This is the new, £3.7m Pagani Huayra Roadster BC
All-new 800bhp track-focused roofless Huayra is here
We’re not afraid to admit that we’re guilty of taking the mickey out of the relentless churn of special-edition Paganis. But that’s only because we’re incredibly bitter, jealous types. The mystique, magic and incessant pursuit of detail from Pagani is enchanting. Always has been, from the very first Zonda to its latest polka dot purple one-off. But when a brand new – as in totally brand new – Pagani comes along, we’re all bloody ears. And ladies and gents, we have a new Pagani: the Huayra Roadster BC.
“Looks like the other one with the roof chopped off!” you scream into your keyboard. But it’s not. It’s all-new. New engine. New body. New aero. New suspension. New exhaust. New carbon. That enough new for you?
Let’s start with the engine. It’s an all-new 6.0-litre twin-turbo V12 specially designed for Pagani by AMG, whose engines have powered all of Pagani’s cars. It’s now the only V12 AMG makes and is bespoke to Pagani to futureproof twelve cylinders for years to come. It’s a thumper too; there’s 791bhp and 774lb ft for the bespoke Pirelli P Zero Trofeo R rear tyres to deal with. The engine is still housed mid-ship, behind the driver's head feeding an Xtrac seven-speed automated manual transmission with electro-hydraulic actuation and carbon fibre synchronisers.
Talking of carbon fibre, the Huayra Roadster BC uses a completely new composite of carbon for even more stiffness and lighter weight, bringing the overall weight to 1,250kg. You see, Horacio is Mr Carbon Fibre. He actually invented various manufacturing techniques that are now being used on the Airbus A380 aeroplane and various specialised cars around the world. And where the Huayra showcased the first use of carbotanium (carbon and titanium weaved together for Hulk-like strength), for the BC Roadster, the chaps at Pagani have been in the lab and got a new composite that offers an increase of 12 per cent in torsional rigidity and 20 per cent in flexional rigidity. It also has increased material costs by 450 per cent. Yowch. But more on price later. This increased stiffness all-round means you can put more stress on the car on track. But also it’ll protect you when you’ve got overconfident and speared it into a wall.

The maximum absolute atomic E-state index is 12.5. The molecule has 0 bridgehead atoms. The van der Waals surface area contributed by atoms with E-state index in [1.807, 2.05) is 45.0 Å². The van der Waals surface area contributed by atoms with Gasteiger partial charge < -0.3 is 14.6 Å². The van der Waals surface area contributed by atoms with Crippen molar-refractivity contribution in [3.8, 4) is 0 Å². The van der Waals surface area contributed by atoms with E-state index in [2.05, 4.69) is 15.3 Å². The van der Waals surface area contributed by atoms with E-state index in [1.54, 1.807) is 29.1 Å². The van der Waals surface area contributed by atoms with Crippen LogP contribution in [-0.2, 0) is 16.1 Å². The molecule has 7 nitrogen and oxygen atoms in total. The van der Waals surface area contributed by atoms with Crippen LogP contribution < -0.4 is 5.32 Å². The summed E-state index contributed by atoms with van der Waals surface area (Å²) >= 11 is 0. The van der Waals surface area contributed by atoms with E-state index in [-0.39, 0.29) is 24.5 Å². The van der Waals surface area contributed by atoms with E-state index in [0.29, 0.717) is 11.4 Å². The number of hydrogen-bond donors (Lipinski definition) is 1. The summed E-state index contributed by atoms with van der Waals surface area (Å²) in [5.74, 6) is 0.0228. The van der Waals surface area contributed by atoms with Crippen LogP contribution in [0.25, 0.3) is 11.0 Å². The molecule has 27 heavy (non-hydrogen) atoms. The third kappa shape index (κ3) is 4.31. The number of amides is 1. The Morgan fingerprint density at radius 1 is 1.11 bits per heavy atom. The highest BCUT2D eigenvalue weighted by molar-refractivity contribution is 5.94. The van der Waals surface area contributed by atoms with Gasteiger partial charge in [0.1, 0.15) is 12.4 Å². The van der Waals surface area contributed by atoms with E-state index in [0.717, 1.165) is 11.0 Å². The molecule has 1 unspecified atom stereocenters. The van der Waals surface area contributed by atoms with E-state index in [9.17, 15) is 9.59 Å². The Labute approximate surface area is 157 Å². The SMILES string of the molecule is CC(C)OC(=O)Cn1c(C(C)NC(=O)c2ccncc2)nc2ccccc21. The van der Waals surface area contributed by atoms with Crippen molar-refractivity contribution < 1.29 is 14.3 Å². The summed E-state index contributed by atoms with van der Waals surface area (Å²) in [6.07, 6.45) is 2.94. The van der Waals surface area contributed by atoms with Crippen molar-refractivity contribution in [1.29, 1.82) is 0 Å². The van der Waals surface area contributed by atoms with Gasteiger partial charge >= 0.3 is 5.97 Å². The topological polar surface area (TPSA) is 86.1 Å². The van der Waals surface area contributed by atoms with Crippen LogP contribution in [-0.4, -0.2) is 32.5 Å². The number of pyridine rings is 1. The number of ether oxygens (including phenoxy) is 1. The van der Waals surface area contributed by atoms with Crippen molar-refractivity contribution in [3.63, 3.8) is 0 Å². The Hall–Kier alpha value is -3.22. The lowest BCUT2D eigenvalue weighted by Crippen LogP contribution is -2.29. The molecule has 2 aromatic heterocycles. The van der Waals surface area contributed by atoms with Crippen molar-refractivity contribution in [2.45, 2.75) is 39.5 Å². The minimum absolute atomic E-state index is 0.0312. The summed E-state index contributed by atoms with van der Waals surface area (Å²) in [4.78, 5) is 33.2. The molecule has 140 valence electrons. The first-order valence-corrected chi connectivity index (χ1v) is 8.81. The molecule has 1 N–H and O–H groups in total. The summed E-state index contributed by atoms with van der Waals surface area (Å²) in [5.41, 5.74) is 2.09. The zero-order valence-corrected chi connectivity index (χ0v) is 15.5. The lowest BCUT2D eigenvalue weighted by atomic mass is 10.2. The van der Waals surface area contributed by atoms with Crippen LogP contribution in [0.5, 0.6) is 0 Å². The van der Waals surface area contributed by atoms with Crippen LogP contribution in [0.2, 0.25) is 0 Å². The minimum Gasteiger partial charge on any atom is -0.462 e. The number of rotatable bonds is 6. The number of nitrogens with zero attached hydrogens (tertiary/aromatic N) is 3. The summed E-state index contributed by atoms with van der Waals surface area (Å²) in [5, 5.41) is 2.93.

There have been huge advances in aero and cooling, too. Even though the original premise of the Huayra’s design was to mimic an aeroplane wing - all the better to manage airflow – scalping the roof off automatically hinders downforce. There were two seemingly mutually exclusive aims for the topless BC: 500kg of downforce at 174mph while maintaining a ground clearance that will allow passengers to enjoy driving at its finest on the road. They managed it with new forms, canards and simply throwing more wings at it to keep it squished into the floor. There’s also a brand new titanium six-exhaust pipe system that directs two of these pipes from the catalytic converters down under the car to the diffuser to exploit the benefits of a blown diffuser and generate further downforce. All this downforce - plus a new, whizzy constantly-variable electronic damper setup - allows for lateral acceleration of 1.9G during constant running, with peaks of 2.2G, and a longitudinal deceleration of 2.2G. Best hold on tight.
Inside, there’s still the crazy love of detail and materials – the key ingredient of the Huayra, and a good indicator of Horacio’s laser-focused attention. The kinky artwork (also known as the gear lever) is still present, so are the leather straps restraining the clamshell, a key sculpted from a milled billet of aluminium into the shape of the car, and the sculptural chrome and twinkly LEDs. It’s still glorious and very different from anything on the market. Horacio’s belief that “art and science should be together, hand in hand” hasn’t changed. It’s probably been accentuated since this is a genuine handbuilt car formed in the new and ever-growing factory that could also double up as ‘Renaissance Italy’ in Disney’s Epcot resort.
But the Huayra Roadster BC ain’t cheap. Remember when the Huayra rocked up at £800k (nearly four times an Aventador at the time) and was seen as pricey? Well, the Roadster BC has a sticker price of £3.7m. But the appreciation of cars like this has continued to grow, attracting high-value, low-profile customers like you wouldn’t believe. And the run of 40 is already accounted for. So no matter the result of Brexit, that kind of money isn’t a problem. Let’s just hope they track the topless steampunk spaceships. And let us have a go.
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